Women's work

By Megan McArdle

Ogged blogs about the Hope Solo situation. For those following along at home, the US soccer team made a slightly bizarre decision to switch goalies against Brazil in the Women's World Cup, after which they got crushed. Hope Solo, who was replaced by Briana Scurry, then went public claiming she'da made those saves. Whereupon, apparently, the team ditched her.


Now, I don't know how the rest of the world works, but while criticizing teammates is frowned up on men's sports in the US, people still do it all the time, but no one gets banished for it. They take some shots at each other, they might even fight in practice, and then they go out and play. I'm probably supposed to be valuing the different model of women's sports in which team unity is even more important than fielding the best team, but to my mind, this just makes the women seem weak and unprepared for serious competition. And it's worth noting that "team chemistry" is generally bunk as far as game performance is concerned: many, many championship teams in various sports have hated each other's guts, and there are teams with great chemistry that go nowhere. But when a team with good chemistry wins, it's easy to say that they're winning because they're all buddies.



I'm of two minds about this. In general, I'm not a big fan of the sorority-girl, we-all-have-to-be-each-others-best-friends atmosphere that large groups of women tend to assume. Plus, the manager seems to be exploiting the phenomenon in order to save his job after an apparently awful decision. So I'm not exactly ready to applaud anyone who caters to either the stereotype that women can't function unless they're all holding each other's hands and singing, or the reality that groups of women generally do demand a level of comity and conformity that can be incredibly brutal on anyone who is too outspoken or otherwise violates the group norms.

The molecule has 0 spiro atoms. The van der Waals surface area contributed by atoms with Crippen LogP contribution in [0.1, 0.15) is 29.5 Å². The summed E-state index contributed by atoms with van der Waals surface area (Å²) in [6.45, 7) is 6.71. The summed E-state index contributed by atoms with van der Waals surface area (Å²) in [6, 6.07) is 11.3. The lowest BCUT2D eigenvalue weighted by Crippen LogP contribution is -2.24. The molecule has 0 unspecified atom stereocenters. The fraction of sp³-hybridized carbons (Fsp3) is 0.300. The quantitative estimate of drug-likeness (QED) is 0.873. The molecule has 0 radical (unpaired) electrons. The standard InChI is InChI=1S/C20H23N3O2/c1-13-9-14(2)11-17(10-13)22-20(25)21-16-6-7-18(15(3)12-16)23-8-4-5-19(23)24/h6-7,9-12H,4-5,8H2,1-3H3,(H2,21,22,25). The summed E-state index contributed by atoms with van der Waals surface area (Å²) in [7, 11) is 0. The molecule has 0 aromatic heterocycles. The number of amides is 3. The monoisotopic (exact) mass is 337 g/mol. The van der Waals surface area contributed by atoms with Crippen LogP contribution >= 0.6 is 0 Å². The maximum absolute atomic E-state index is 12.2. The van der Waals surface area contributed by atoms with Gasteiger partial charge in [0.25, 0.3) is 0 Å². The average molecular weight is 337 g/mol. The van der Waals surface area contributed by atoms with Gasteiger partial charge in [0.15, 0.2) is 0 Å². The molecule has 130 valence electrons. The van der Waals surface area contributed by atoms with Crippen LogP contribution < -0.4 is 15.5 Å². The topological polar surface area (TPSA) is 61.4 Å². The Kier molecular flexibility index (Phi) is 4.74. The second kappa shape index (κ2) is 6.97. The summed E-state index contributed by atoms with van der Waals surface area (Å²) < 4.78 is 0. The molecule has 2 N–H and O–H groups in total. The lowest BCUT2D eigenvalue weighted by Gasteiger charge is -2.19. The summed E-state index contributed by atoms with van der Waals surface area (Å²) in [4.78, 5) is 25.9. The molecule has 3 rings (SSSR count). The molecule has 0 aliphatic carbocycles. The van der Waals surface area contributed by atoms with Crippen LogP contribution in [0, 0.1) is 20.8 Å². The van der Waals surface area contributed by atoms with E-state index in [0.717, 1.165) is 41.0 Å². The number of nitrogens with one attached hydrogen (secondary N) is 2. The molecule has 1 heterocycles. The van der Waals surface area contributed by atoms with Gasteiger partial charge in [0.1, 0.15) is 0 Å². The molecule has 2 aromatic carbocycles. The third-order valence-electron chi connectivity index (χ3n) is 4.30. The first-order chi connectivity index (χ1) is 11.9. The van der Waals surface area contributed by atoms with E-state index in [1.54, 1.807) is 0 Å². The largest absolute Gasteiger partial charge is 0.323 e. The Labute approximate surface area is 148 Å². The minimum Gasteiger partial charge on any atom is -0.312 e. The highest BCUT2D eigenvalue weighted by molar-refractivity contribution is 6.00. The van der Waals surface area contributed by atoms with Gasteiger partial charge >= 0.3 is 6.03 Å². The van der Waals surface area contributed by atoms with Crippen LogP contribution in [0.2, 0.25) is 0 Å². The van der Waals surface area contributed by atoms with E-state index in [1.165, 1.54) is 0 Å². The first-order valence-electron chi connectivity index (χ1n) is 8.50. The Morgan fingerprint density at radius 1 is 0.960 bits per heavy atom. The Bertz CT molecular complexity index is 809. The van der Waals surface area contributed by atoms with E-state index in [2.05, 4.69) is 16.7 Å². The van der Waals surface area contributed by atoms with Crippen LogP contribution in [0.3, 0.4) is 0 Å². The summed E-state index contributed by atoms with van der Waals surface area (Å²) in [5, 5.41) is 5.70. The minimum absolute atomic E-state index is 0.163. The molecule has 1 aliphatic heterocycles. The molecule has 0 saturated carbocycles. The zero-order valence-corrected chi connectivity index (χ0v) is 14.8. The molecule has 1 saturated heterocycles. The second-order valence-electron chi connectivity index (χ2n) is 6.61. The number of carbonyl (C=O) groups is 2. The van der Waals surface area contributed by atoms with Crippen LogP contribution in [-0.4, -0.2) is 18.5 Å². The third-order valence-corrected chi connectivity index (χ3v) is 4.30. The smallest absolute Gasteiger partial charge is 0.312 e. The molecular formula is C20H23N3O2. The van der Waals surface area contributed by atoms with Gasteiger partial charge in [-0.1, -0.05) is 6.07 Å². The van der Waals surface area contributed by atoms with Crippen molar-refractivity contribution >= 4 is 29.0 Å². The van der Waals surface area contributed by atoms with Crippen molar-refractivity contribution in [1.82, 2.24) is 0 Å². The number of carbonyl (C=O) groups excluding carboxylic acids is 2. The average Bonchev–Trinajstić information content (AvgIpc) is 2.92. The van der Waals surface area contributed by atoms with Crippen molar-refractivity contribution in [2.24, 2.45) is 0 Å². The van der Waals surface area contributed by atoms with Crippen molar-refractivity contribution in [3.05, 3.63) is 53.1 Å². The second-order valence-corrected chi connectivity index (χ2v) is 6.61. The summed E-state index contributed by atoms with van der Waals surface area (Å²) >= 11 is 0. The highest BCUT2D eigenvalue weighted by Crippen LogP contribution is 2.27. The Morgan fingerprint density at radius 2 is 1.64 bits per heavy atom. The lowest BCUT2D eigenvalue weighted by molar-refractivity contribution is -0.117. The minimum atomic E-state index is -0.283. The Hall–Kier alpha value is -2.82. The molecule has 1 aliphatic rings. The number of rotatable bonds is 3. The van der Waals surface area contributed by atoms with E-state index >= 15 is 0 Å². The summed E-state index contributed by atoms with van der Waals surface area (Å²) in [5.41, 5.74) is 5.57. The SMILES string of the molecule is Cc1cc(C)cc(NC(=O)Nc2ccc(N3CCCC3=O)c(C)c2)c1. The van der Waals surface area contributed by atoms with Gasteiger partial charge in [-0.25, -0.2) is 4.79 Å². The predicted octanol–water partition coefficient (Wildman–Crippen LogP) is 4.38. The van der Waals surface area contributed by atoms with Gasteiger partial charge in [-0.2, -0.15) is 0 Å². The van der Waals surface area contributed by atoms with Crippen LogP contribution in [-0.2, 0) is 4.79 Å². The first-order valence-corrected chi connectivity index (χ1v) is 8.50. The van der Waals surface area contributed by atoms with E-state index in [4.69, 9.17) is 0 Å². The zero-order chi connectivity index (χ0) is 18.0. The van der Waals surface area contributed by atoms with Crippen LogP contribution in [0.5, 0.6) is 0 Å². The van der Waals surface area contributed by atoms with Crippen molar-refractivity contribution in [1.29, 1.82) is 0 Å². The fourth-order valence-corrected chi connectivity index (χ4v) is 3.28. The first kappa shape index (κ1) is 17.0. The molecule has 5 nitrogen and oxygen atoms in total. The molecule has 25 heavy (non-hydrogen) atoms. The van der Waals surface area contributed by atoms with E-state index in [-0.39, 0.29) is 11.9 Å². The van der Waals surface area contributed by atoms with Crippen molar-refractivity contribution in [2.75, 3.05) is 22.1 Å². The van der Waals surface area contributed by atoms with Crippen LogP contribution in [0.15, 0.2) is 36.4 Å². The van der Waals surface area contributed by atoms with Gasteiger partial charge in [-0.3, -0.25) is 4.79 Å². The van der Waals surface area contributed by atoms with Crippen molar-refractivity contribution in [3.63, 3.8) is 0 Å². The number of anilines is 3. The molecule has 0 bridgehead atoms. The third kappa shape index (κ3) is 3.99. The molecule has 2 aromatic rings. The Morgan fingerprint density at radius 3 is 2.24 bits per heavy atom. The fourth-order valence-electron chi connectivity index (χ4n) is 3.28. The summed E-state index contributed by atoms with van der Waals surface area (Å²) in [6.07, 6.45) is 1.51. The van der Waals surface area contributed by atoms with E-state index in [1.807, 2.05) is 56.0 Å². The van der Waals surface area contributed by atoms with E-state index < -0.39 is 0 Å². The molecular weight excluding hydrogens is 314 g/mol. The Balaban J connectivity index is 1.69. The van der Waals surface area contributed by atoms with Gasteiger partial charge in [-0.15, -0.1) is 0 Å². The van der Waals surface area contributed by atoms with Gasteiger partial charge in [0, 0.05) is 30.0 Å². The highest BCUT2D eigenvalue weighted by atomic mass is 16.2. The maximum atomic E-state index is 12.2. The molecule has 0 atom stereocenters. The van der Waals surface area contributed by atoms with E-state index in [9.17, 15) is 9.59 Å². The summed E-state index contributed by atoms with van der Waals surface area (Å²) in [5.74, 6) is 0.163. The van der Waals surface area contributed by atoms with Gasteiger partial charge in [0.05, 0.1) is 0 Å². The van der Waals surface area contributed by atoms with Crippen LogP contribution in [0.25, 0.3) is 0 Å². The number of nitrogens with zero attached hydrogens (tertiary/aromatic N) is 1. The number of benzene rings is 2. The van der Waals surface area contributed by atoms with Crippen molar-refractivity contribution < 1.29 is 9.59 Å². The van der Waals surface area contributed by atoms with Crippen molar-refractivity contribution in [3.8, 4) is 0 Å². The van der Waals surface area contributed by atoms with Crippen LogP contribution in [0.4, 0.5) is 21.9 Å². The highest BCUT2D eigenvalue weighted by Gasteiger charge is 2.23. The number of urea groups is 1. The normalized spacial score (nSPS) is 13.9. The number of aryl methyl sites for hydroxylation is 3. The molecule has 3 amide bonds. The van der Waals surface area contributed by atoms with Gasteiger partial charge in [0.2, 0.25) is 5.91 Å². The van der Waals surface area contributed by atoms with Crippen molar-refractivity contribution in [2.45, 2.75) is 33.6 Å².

But the reality is that groups of women do act like this, and if I were the coach, I'd not be nearly so sanguine that this group will work well with a goalie who basically publicly accused her teammates of losing a game she could have won had she been allowed to play. Maybe I'm just hypersensitive to these group dynamics after too many years at all-girl's camps and all-female sports teams, but I don't think so. Perhaps those things really don't matter on men's teams; obviously I've never played on one. But they certainly did on all the girls teams I've played on, and the dynamic has been markedly present in the female dominated workplaces I've been in. The job of the manager is not to advance the cause of feminism; it's to win soccer games.

On the third hand, it's also to advance the cause of women's soccer, which is probably not best done by acting as if the female players are all fourteen year old girls debating who gets to join the homecoming dance committee. So I just don't know.

This article available online at:

http://www.theatlantic.com/business/archive/2007/09/women-apos-s-work/2026/